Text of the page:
|Dr. Kris Olson, who specializes in neonatal care, creates simple, effective devices to help mothers and infants in developing countries. (Dina Rudick/Globe Staff)|
When Kris Olson was an undergrad, he took a year off from school to see the world. He wanted to let chance decide his fate, so he wrote Asia on one slip of paper, South American on another, and Africa on the third, crumpled them up in a hat, and picked one. Fate chose Asia.
Olson traveled extensively all over the continent, but it left him with an uneasy feeling. "I felt like a voyeur," he remembered. "You see poverty all around you, and I had nothing really to offer them."
Two decades later, Olson has something to offer them: he is bringing relatively simple medical technology to impoverished areas where it can lead to "easy wins."
As the program leader for the Global Health Initiative at the Center for Integration of Medicine and Technology - a nonprofit consortium of Boston-area teaching hospitals and engineering schools - the boyish 38-year-old has become, in the words of a colleague, " 'The Man' when it comes to medical technology for developing countries."
Olson, who spends half his time abroad and the other half as a pediatrician and internist at Massachusetts General Hospital, specializes in neonatal care, which he calls a blind spot in global health.
"Everywhere I went, it was 'stillborn, stillborn, stillborn,' " he said of his work in such places as Burma, Thailand, and Darfur. "Almost 40 percent of deaths happen in the first 28 days of life, and they are unseen deaths, buried in the backyard, accepted deaths. But in a lot of cases, they just needed to be given a breath," and they would have lived.
Working with the program, Olson did two things: he found a $7 alternative to the $50 "bag mask valve" device used in Western hospitals to provide ventilation to a person who is not breathing properly. And he created a program to train 330 midwives in Aceh, on the northern tip of Sumatra, how to use it.
When he returned to the area after the initial training, he was shocked at the reception. "All these midwives met me at my float plane to tell me how many babies they'd saved. One of them kept saying 'lima, lima,' which means five. She was saying she'd saved five babies. How awesome is that?"
Sitting in a conference room in Mass. General, Olson reached over and picked up the $7 device he provided the midwives. It is little more than a plastic tube with a tiny mask at one end. "You put it over their mouth and blow. That's it," he said as his voice took on a hint of emotion.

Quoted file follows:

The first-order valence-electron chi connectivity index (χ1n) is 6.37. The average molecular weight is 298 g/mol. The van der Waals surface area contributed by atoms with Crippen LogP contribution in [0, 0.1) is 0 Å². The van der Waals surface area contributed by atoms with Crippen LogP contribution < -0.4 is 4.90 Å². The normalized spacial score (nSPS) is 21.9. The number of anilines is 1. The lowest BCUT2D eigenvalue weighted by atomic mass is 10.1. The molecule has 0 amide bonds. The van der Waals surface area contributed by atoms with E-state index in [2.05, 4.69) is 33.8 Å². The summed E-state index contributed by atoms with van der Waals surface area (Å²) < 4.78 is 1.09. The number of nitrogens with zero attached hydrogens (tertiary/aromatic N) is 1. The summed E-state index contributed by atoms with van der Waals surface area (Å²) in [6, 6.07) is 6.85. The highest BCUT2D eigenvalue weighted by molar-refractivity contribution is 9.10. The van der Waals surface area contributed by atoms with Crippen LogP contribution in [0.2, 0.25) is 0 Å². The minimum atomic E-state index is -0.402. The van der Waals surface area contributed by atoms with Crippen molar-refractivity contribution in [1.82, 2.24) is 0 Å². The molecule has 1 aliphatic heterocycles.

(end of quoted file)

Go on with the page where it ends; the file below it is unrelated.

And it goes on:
Two years ago, Olson's wife gave birth to triplets. It was a tricky birth, he says, and "my children probably would have died if they'd been born where 98 percent of children are born in this world. But with this," he said as he fingered the device, "three or four breaths and most babies are screaming and back to their mother."
Jose Gomez-Marquez, the director of the Innovations in International Health program at MIT, said that one of the things that sets Olson apart in global health is that he's on the ground as a clinician, and he listens to his patients.
"A lot of people say you just need to make the technology cheaper so people can afford it," Gomez-Marquez said. "But Kris understands that you have to design it for where it needs to work. It's so easy to sit here in Boston and think we can invent anything that the world needs, but he's able to learn from his patients, to listen to them. Just because they can't make something themselves doesn't mean they don't have the right idea about what they need."
This spirit is embodied in his latest project: the car-parts incubator. The idea, born at Boston University, holds that while it's great to donate a $30,000 incubator to a hospital in a developing world, the fact is that it's going to break down, and they won't know how to fix it. So Olson and his team built an incubator in a way that it could be fixed almost anywhere in the world.
A model stands next to his desk; it was constructed with parts from a
But as the incubator sits in his office, waiting for the next round of funding (he thinks he can manufacture them for about $1,000), Olson admitted that, when you dedicate yourself to global health, life is a roller-coaster of emotions.
"Sometimes I sit here and think, 'This is such a fun, satisfying way to practice medicine. I can't believe it's available to me,' " he said. "But the other side is always: 'How much more can I do?' "
Hometown: Kamloops, British Columbia; lives in Holliston.
Education: Bachelor's degree in ecology from the University of British Columbia in 1993; Fulbright Scholar at the University of Sydney, where he got a master's of public health in 1996; M.D. from Vanderbilt in 1998.
Family: Wife, Erica, is a nurse at the Shrivers Burn Center. They have 2-year-old triplets: Lily, Shane, and Nathaniel.
Hobbies: Climbing, snowshoeing, cross-country skiing, reading, and being in the outdoors.